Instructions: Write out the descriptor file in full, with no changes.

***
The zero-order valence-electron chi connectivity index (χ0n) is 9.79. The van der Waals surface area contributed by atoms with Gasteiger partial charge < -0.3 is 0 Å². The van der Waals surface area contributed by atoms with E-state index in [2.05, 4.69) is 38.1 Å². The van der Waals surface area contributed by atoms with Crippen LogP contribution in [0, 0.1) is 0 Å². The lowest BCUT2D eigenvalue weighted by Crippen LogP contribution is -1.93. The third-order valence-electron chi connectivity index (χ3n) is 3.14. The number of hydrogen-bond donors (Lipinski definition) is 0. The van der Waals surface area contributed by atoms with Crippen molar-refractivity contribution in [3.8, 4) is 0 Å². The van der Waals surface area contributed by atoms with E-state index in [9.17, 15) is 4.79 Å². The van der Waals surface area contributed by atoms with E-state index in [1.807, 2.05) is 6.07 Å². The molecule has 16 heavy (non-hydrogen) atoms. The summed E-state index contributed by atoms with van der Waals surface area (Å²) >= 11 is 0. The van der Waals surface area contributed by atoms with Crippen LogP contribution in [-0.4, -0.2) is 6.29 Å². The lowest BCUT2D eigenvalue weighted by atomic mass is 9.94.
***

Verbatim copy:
The zero-order valence-electron chi connectivity index (χ0n) is 9.79. The van der Waals surface area contributed by atoms with Gasteiger partial charge < -0.3 is 0 Å². The van der Waals surface area contributed by atoms with E-state index in [2.05, 4.69) is 38.1 Å². The van der Waals surface area contributed by atoms with Crippen LogP contribution in [0, 0.1) is 0 Å². The lowest BCUT2D eigenvalue weighted by Crippen LogP contribution is -1.93. The third-order valence-electron chi connectivity index (χ3n) is 3.14. The number of hydrogen-bond donors (Lipinski definition) is 0. The van der Waals surface area contributed by atoms with Crippen molar-refractivity contribution in [3.8, 4) is 0 Å². The van der Waals surface area contributed by atoms with E-state index in [9.17, 15) is 4.79 Å². The van der Waals surface area contributed by atoms with E-state index in [1.807, 2.05) is 6.07 Å². The molecule has 16 heavy (non-hydrogen) atoms. The summed E-state index contributed by atoms with van der Waals surface area (Å²) >= 11 is 0. The van der Waals surface area contributed by atoms with Crippen LogP contribution in [-0.4, -0.2) is 6.29 Å². The lowest BCUT2D eigenvalue weighted by atomic mass is 9.94.